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Landeck v. Gilmore

United States District Court, E.D. Virginia, Richmond Division

October 25, 2016

I.T. GILMORE, Respondent.



         Christopher Todd Landeck ("Landeck"), a Virginia state prisoner proceeding pro se, brings this petition pursuant to 28 U.S.C. § 2254 ("§ 2254 Petition, " ECF No. 1) challenging his conviction in the Circuit Court of the City of Richmond, Virginia ("Circuit Court"). By Memorandum Opinion and Order entered on January 28, 2016, the Court granted in part and denied without prejudice in part Respondent's Motion to Dismiss.[1] See Landeck v. Gilmore, No. 3:15CV105, 2016 WL 356085, at *10 (E.D. Va. Jan. 28, 2016). In his §2254 Petition, Landeck argues entitlement to relief based upon the following remaining grounds:[2]

Claim One: Counsel rendered ineffective assistance "pretrial with respect to motion in limine." (§ 2254 Pet. 8.)
Claim Three: "Prosecutorial misconduct/plain error... at trial with respect to multiple instances of the prosecution's improper rebuttal argument.... (Id. at 11.) Specifically, the Commonwealth:
(a) & (b) engaged in "[i]mpermissible vouching" by "improperly express[ing] his opinion of the veracity of a defense witness" (id at 12-13);
(c) "unlawfully manipulated the evidence... by materially misstating... prior testimony" (id. at 13); and
Claim Four: Counsel rendered ineffective assistance by his "ineffective failure to challenge or object to multiple plain errors and to adequately challenge the court's insufficient remedial instruction regarding counsel's only objection to the inflammatory language." (Id. at 12.) Specifically counsel failed to object to the Commonwealth's:
(a) & (b) "[i]mpermissible vouching" (id. at 12-13); (c) "unlawful [] manipulation of] the evidence ... by materially misstating... prior testimony" (id. at 13); and
Claim Five: Counsel rendered ineffective assistance on appeal. (Id. at 17.)

         Respondent has filed supplemental briefing in support of its Motion to Dismiss. (ECF No. 29.) Landeck has responded. ("Resp., " ECF No. 34-1 .)[3] For the reasons stated below, the Motion to Dismiss will be GRANTED.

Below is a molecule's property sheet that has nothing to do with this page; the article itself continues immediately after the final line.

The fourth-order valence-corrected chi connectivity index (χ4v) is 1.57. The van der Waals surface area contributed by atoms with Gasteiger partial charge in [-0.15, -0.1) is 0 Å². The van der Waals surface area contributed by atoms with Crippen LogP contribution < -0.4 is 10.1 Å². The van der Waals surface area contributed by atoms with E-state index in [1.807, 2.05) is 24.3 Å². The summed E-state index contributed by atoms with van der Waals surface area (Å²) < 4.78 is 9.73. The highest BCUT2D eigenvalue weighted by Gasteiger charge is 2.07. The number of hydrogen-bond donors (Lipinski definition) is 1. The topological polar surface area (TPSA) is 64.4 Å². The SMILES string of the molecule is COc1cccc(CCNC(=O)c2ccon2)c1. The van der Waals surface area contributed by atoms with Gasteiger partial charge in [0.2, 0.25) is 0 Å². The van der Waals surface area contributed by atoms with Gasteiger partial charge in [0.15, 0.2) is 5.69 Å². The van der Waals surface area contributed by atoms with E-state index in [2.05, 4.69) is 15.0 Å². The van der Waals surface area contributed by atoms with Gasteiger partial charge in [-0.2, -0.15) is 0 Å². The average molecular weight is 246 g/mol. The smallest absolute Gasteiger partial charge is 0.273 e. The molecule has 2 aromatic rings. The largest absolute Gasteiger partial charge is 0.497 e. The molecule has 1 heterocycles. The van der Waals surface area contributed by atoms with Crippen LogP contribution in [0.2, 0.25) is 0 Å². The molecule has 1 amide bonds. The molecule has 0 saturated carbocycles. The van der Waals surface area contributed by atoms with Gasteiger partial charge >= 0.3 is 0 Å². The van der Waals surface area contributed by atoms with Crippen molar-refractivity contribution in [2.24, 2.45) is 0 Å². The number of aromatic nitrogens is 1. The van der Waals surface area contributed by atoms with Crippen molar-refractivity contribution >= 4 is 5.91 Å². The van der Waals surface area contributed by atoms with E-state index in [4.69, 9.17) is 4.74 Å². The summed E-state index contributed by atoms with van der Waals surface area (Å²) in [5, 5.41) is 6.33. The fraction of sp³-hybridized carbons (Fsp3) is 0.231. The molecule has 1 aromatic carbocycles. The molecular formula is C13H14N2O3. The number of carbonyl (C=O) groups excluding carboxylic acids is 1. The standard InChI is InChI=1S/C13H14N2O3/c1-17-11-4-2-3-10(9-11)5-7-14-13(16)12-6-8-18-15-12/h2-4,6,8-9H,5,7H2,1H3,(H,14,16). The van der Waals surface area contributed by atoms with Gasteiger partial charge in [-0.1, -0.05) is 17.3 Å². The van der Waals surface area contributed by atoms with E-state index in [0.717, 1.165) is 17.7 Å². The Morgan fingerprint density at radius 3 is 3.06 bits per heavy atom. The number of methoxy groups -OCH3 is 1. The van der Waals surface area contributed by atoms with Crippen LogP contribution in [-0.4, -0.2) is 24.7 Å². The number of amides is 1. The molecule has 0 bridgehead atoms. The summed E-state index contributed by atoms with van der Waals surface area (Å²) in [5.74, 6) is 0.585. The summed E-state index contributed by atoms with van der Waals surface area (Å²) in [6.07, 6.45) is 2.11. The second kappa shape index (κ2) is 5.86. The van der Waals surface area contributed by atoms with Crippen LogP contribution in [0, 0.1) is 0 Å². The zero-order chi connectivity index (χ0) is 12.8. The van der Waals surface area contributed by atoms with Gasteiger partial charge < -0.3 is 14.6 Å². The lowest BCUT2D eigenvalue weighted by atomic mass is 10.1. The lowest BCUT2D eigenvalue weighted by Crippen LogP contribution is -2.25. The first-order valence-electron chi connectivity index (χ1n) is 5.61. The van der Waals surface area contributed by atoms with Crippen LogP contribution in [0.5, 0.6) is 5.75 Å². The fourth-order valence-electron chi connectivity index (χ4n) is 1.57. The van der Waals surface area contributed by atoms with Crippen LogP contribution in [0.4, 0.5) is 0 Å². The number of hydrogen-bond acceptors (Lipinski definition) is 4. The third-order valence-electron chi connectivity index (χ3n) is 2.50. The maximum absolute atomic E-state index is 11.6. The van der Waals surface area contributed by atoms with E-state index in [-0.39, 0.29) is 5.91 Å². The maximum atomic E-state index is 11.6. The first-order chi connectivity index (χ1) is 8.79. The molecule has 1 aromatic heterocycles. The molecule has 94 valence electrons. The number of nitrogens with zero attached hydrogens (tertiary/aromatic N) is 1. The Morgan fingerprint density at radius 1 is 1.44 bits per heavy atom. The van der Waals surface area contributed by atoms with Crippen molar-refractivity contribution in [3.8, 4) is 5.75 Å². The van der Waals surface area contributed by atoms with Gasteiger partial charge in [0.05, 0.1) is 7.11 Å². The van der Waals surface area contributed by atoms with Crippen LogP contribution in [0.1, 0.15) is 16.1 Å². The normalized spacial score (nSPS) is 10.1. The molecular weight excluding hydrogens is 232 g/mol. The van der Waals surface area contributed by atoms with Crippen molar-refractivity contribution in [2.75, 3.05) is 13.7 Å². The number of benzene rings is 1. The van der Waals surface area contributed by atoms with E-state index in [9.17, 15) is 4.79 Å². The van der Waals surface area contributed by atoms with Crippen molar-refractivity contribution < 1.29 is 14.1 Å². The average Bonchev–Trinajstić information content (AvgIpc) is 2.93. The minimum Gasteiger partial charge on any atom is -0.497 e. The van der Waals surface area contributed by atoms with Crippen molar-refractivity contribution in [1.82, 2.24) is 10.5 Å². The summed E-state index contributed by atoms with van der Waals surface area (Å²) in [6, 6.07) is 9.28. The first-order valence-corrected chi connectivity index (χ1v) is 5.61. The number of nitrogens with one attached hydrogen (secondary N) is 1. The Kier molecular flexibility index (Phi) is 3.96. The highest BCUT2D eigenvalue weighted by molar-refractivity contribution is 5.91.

Following a jury trial, the Circuit Court convicted Landeck of aggravated malicious wounding and sentenced him to an active term often years of incarceration. Landeck appealed, and the Court of Appeals of Virginia affirmed his conviction. Landeck v. Commonwealth, 722 S.E.2d 643, 645 (Va. Ct. App. 2012). The Supreme Court of Virginia refused Landeck's subsequent petition for appeal. Landeck v. Commonwealth, No. 120612, at 1 (Va. Sept. 13, 2012).

         On September 9, 2013, Landeck filed a petition for a writ of habeas corpus in the Circuit Court raising Claims Two, Three (d), and Four (d) of the instant § 2254 Petition. (ECF No. 17- 1, at 4-6.) On November 8, 2013, Landeck filed an amended petition adding Claims One, Three (a)-(c), Four (a)-(c)s and Five of the instant § 2254 Petition. (ECF No. 17-2, at 5, 7-11.) On May 21, 2014, the Circuit Court denied his petition. (ECF No. 17-3, at 19.) The Circuit Court denied Claims Two, Three (d), and Four (d) of the instant petition because they lacked merit (see Id. at 13-19), and Claims One, Three (a)-<c), Four (a)-(c), and Five of the instant petition because they were untimely filed under section 8.01-654(A)(2) of the Virginia Code. (See Id. at 5.) On February 3, 2015, the Supreme Court of Virginia refused his petition for appeal. (ECF No. 17-4, at l.)[4]